The entire message about life and about how to attain life, John says, was hidden with God but has been made known to the disciples "from the beginning" and only later was it given to those to whom John is writing.

That's how I take the passage anyway (reading as an outsider).

Jason

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Re: study a NT book

Post by jaihare » Sun May 17, 2009 12:07 pm

GTM wrote:I agree! I kicked the dust off of some of my old books and Wuest and several others seem to think this way also.

But, I could be wrong and I am very interested in what the scholarson this forum understand this text to mean.

GTM
Wuest? I don't think I've ever come across a more complete set of eisegetical nonsense in all my reading. Wuest believed a lot of things that didn't come from Greek grammar but rather from his own fancies. He's definitely not the best person to pull off your shelf if you're looking for an unbiased treatment of the meaning and implications of the grammar and syntax of the GNT.

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Re: study a NT book

Post by jaihare » Sun May 17, 2009 12:09 pm

modus.irrealis wrote:I associate this use of ἀπ' ἀρχῆς with its use in 2:7, 2:24, and 3:11, where ἀρχή seems to refer to some recent period, perhaps the start of the ministry to the group the letter is addressed to. ἀρχή can of course refer to the beginning, but I don't see anything in 1:1 that forces such an interpretation.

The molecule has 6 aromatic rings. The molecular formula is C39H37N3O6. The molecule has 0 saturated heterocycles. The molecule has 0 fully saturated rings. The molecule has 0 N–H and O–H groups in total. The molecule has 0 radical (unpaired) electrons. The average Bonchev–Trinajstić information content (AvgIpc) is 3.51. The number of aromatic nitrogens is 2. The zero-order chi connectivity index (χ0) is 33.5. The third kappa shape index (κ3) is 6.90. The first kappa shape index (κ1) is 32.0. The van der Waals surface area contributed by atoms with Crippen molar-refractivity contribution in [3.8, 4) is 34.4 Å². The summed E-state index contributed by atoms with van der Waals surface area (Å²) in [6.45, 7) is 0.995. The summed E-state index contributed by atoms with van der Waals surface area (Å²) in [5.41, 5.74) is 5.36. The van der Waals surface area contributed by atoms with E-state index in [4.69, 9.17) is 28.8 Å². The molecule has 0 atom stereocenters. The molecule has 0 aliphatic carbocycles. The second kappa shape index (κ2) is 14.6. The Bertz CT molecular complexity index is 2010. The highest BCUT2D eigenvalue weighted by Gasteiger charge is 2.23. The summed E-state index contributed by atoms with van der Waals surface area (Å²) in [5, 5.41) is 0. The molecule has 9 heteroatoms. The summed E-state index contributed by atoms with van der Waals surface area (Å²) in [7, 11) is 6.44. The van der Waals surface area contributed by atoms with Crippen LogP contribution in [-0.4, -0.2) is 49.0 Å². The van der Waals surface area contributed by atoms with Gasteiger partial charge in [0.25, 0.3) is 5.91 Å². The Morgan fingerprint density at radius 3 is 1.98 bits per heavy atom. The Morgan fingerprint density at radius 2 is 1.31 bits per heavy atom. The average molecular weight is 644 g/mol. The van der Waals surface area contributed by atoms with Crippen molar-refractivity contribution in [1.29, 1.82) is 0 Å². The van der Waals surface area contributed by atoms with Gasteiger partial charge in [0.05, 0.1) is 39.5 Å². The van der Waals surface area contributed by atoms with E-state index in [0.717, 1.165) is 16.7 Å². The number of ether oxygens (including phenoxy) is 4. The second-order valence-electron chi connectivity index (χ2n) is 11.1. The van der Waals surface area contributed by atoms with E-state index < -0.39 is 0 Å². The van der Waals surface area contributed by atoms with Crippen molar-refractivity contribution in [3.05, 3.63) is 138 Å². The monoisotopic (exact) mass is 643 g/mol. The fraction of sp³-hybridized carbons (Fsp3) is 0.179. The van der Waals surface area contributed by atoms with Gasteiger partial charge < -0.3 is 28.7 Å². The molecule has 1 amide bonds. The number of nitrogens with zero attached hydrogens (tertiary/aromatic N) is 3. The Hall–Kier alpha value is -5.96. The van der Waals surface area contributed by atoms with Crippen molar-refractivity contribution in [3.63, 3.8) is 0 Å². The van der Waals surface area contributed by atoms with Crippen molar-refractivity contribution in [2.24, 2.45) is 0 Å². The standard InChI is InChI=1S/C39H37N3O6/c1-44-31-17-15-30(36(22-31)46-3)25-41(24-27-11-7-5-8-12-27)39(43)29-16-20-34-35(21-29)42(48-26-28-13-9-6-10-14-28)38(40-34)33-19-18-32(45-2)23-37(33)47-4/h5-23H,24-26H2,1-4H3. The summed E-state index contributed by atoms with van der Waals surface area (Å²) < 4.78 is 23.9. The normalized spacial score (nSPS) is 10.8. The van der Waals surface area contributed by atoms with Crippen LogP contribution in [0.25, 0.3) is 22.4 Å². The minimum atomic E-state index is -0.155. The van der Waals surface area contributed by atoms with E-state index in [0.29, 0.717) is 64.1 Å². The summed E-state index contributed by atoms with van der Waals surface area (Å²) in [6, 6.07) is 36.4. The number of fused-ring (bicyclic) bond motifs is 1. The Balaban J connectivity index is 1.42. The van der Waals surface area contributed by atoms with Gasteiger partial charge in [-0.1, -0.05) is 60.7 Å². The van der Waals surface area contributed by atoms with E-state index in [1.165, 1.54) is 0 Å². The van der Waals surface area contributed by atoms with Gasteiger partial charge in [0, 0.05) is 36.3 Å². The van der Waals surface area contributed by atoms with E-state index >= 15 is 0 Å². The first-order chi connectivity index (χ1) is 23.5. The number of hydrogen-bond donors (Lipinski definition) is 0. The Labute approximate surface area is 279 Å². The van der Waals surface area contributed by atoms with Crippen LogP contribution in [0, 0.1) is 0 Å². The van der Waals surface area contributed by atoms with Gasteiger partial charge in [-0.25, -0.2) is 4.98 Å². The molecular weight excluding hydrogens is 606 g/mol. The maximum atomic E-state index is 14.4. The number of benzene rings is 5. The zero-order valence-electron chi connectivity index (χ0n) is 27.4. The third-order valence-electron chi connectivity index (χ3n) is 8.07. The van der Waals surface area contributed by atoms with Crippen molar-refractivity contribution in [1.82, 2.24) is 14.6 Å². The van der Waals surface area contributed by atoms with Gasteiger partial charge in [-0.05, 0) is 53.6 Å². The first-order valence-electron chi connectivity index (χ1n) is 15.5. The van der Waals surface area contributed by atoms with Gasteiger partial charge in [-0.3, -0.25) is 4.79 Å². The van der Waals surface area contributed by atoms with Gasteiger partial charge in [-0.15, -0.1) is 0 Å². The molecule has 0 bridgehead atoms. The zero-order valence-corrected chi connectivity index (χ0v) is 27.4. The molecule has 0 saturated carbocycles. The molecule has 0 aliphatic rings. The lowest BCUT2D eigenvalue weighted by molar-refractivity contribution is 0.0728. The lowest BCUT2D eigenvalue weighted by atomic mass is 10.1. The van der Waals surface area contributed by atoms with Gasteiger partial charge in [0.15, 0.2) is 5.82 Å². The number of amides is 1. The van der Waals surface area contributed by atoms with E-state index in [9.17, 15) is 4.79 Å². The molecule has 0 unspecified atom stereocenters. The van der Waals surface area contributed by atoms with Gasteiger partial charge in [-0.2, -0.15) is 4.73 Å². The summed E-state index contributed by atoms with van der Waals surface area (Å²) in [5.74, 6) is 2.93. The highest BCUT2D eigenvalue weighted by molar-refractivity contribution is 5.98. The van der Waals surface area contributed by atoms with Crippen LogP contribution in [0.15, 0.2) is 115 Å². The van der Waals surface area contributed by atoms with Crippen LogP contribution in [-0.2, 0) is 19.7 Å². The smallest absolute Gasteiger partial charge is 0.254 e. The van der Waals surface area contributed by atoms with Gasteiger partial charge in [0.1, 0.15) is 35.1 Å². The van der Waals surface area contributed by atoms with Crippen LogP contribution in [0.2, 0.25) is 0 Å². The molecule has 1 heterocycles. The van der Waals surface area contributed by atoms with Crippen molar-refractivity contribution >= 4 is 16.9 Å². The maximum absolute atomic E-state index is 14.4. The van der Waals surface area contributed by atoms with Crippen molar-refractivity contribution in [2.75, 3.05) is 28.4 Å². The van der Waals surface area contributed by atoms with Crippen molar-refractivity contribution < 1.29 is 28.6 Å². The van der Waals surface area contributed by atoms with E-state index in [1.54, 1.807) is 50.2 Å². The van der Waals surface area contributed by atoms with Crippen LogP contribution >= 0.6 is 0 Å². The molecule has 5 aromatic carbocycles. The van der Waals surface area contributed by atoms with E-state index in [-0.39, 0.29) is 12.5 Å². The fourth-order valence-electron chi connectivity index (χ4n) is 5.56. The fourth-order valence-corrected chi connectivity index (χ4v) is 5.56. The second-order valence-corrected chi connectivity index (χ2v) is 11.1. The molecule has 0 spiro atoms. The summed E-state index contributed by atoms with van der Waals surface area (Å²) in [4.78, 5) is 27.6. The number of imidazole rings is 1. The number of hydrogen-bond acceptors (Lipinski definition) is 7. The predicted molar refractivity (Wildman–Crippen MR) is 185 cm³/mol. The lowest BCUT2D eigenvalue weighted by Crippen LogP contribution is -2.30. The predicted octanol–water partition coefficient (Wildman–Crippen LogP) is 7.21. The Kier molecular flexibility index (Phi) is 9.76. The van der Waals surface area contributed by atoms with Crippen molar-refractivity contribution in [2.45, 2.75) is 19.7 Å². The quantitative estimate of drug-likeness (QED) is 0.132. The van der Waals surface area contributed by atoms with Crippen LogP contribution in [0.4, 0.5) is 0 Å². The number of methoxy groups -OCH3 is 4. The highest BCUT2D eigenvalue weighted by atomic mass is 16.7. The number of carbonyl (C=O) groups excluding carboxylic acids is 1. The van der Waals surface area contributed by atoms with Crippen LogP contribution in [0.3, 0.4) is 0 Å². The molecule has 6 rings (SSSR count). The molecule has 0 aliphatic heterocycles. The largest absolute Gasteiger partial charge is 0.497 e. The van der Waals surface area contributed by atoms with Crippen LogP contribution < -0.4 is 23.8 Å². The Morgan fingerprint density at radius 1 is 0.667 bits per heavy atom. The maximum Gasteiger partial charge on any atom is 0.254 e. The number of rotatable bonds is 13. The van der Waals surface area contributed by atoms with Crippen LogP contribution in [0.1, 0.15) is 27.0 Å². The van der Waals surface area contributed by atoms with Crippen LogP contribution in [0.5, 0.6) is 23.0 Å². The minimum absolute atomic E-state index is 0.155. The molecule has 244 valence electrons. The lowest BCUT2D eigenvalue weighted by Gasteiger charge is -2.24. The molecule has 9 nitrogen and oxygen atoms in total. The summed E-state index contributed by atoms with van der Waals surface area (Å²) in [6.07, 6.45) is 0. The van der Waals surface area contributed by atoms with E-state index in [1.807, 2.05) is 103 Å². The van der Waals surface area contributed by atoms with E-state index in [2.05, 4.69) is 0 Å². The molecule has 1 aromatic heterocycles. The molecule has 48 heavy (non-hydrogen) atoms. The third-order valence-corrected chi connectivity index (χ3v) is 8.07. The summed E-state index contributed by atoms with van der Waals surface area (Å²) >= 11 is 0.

My own understanding is that he's proclaiming what was from the start in the sense that nothing is changed, what he's proclaiming is the same as the original message. I can see other ways of interpreting it, but I was convinced by the idea that the emphasis here is on establishing the authenticity of what is being proclaimed. It would be nice to know more about the external context of the letter -- I get the feeling that it's a response of sorts but we don't have the points that are being responded to, which may have made interpreting the letter easier.
I get the same meaning from the text. I couldn't agree more.

Regards,
Jason

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Re: study a NT book

Post by GTM » Sun May 17, 2009 1:00 pm

jaihare